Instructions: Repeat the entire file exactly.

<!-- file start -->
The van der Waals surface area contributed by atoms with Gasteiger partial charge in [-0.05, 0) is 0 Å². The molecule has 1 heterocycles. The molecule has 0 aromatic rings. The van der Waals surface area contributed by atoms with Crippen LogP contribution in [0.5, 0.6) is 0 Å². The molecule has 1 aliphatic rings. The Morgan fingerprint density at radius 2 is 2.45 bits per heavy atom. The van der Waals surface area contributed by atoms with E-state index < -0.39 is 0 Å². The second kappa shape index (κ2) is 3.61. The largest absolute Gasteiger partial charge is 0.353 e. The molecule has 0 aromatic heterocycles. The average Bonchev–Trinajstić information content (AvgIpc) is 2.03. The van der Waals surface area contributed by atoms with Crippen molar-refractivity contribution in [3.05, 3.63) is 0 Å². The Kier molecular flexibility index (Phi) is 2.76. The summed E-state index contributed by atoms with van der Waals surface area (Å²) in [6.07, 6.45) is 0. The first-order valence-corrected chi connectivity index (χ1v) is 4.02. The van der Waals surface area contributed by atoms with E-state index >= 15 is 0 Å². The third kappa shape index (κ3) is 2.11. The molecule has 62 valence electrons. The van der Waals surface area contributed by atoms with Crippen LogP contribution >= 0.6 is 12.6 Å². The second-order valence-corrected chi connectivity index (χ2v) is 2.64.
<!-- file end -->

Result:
The van der Waals surface area contributed by atoms with Gasteiger partial charge in [-0.05, 0) is 0 Å². The molecule has 1 heterocycles. The molecule has 0 aromatic rings. The van der Waals surface area contributed by atoms with Crippen LogP contribution in [0.5, 0.6) is 0 Å². The molecule has 1 aliphatic rings. The Morgan fingerprint density at radius 2 is 2.45 bits per heavy atom. The van der Waals surface area contributed by atoms with E-state index < -0.39 is 0 Å². The second kappa shape index (κ2) is 3.61. The largest absolute Gasteiger partial charge is 0.353 e. The molecule has 0 aromatic heterocycles. The average Bonchev–Trinajstić information content (AvgIpc) is 2.03. The van der Waals surface area contributed by atoms with Crippen molar-refractivity contribution in [3.05, 3.63) is 0 Å². The Kier molecular flexibility index (Phi) is 2.76. The summed E-state index contributed by atoms with van der Waals surface area (Å²) in [6.07, 6.45) is 0. The first-order valence-corrected chi connectivity index (χ1v) is 4.02. The van der Waals surface area contributed by atoms with E-state index >= 15 is 0 Å². The third kappa shape index (κ3) is 2.11. The molecule has 62 valence electrons. The van der Waals surface area contributed by atoms with Crippen LogP contribution >= 0.6 is 12.6 Å². The second-order valence-corrected chi connectivity index (χ2v) is 2.64.